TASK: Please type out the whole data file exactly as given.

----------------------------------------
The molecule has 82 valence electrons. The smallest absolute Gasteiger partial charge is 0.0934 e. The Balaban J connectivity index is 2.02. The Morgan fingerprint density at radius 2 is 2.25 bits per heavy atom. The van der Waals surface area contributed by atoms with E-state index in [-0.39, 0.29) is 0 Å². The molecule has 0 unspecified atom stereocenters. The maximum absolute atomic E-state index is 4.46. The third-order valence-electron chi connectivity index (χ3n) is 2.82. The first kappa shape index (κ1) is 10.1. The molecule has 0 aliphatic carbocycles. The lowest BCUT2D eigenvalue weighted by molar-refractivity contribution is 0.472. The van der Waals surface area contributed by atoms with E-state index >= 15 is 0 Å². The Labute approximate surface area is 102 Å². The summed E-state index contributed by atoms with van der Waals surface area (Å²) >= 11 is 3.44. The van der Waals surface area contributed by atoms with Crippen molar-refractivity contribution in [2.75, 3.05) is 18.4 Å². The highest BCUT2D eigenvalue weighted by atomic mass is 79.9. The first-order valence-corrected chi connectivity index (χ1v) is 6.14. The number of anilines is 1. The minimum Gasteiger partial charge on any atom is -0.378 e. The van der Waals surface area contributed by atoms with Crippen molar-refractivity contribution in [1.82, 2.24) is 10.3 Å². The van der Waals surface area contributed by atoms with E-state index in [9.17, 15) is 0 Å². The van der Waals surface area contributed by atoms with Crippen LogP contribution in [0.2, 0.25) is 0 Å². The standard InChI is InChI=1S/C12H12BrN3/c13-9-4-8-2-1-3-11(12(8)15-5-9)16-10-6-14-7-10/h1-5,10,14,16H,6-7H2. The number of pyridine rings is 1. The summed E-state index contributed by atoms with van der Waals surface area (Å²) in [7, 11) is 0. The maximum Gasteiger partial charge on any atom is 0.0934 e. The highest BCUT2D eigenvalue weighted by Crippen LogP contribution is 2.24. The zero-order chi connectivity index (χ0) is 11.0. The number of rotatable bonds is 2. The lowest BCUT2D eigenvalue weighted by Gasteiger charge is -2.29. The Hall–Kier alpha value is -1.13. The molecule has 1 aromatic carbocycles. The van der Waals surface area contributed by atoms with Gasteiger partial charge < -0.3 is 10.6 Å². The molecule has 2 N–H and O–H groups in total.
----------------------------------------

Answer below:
The molecule has 82 valence electrons. The smallest absolute Gasteiger partial charge is 0.0934 e. The Balaban J connectivity index is 2.02. The Morgan fingerprint density at radius 2 is 2.25 bits per heavy atom. The van der Waals surface area contributed by atoms with E-state index in [-0.39, 0.29) is 0 Å². The molecule has 0 unspecified atom stereocenters. The maximum absolute atomic E-state index is 4.46. The third-order valence-electron chi connectivity index (χ3n) is 2.82. The first kappa shape index (κ1) is 10.1. The molecule has 0 aliphatic carbocycles. The lowest BCUT2D eigenvalue weighted by molar-refractivity contribution is 0.472. The van der Waals surface area contributed by atoms with E-state index >= 15 is 0 Å². The Labute approximate surface area is 102 Å². The summed E-state index contributed by atoms with van der Waals surface area (Å²) >= 11 is 3.44. The van der Waals surface area contributed by atoms with Crippen molar-refractivity contribution in [2.75, 3.05) is 18.4 Å². The highest BCUT2D eigenvalue weighted by atomic mass is 79.9. The first-order valence-corrected chi connectivity index (χ1v) is 6.14. The number of anilines is 1. The minimum Gasteiger partial charge on any atom is -0.378 e. The van der Waals surface area contributed by atoms with Crippen molar-refractivity contribution in [1.82, 2.24) is 10.3 Å². The van der Waals surface area contributed by atoms with E-state index in [9.17, 15) is 0 Å². The van der Waals surface area contributed by atoms with Crippen LogP contribution in [0.2, 0.25) is 0 Å². The standard InChI is InChI=1S/C12H12BrN3/c13-9-4-8-2-1-3-11(12(8)15-5-9)16-10-6-14-7-10/h1-5,10,14,16H,6-7H2. The number of pyridine rings is 1. The summed E-state index contributed by atoms with van der Waals surface area (Å²) in [7, 11) is 0. The maximum Gasteiger partial charge on any atom is 0.0934 e. The highest BCUT2D eigenvalue weighted by Crippen LogP contribution is 2.24. The zero-order chi connectivity index (χ0) is 11.0. The number of rotatable bonds is 2. The lowest BCUT2D eigenvalue weighted by Gasteiger charge is -2.29. The Hall–Kier alpha value is -1.13. The molecule has 1 aromatic carbocycles. The van der Waals surface area contributed by atoms with Gasteiger partial charge < -0.3 is 10.6 Å². The molecule has 2 N–H and O–H groups in total.